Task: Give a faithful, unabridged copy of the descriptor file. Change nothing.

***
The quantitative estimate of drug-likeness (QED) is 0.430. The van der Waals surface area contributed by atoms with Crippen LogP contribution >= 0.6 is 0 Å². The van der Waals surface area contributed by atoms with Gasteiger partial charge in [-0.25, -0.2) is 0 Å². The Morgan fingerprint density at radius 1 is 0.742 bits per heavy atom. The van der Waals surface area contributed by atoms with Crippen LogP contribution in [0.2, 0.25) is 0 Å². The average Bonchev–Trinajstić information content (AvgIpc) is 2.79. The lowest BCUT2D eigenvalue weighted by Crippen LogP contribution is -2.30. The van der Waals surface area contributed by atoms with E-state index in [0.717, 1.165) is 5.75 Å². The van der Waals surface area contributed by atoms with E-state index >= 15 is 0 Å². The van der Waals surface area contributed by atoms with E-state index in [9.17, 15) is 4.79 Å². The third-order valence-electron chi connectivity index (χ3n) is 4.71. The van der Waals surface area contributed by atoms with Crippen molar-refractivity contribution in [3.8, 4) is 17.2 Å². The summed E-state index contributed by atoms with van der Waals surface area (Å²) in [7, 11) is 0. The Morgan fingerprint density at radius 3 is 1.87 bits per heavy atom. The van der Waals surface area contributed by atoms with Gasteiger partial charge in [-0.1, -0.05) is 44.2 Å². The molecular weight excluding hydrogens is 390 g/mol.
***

The quantitative estimate of drug-likeness (QED) is 0.430. The van der Waals surface area contributed by atoms with Crippen LogP contribution >= 0.6 is 0 Å². The van der Waals surface area contributed by atoms with Gasteiger partial charge in [-0.25, -0.2) is 0 Å². The Morgan fingerprint density at radius 1 is 0.742 bits per heavy atom. The van der Waals surface area contributed by atoms with Crippen LogP contribution in [0.2, 0.25) is 0 Å². The average Bonchev–Trinajstić information content (AvgIpc) is 2.79. The lowest BCUT2D eigenvalue weighted by Crippen LogP contribution is -2.30. The van der Waals surface area contributed by atoms with E-state index in [0.717, 1.165) is 5.75 Å². The van der Waals surface area contributed by atoms with E-state index >= 15 is 0 Å². The van der Waals surface area contributed by atoms with E-state index in [9.17, 15) is 4.79 Å². The third-order valence-electron chi connectivity index (χ3n) is 4.71. The van der Waals surface area contributed by atoms with Crippen molar-refractivity contribution in [3.8, 4) is 17.2 Å². The summed E-state index contributed by atoms with van der Waals surface area (Å²) in [7, 11) is 0. The Morgan fingerprint density at radius 3 is 1.87 bits per heavy atom. The van der Waals surface area contributed by atoms with Gasteiger partial charge in [-0.1, -0.05) is 44.2 Å². The molecular weight excluding hydrogens is 390 g/mol.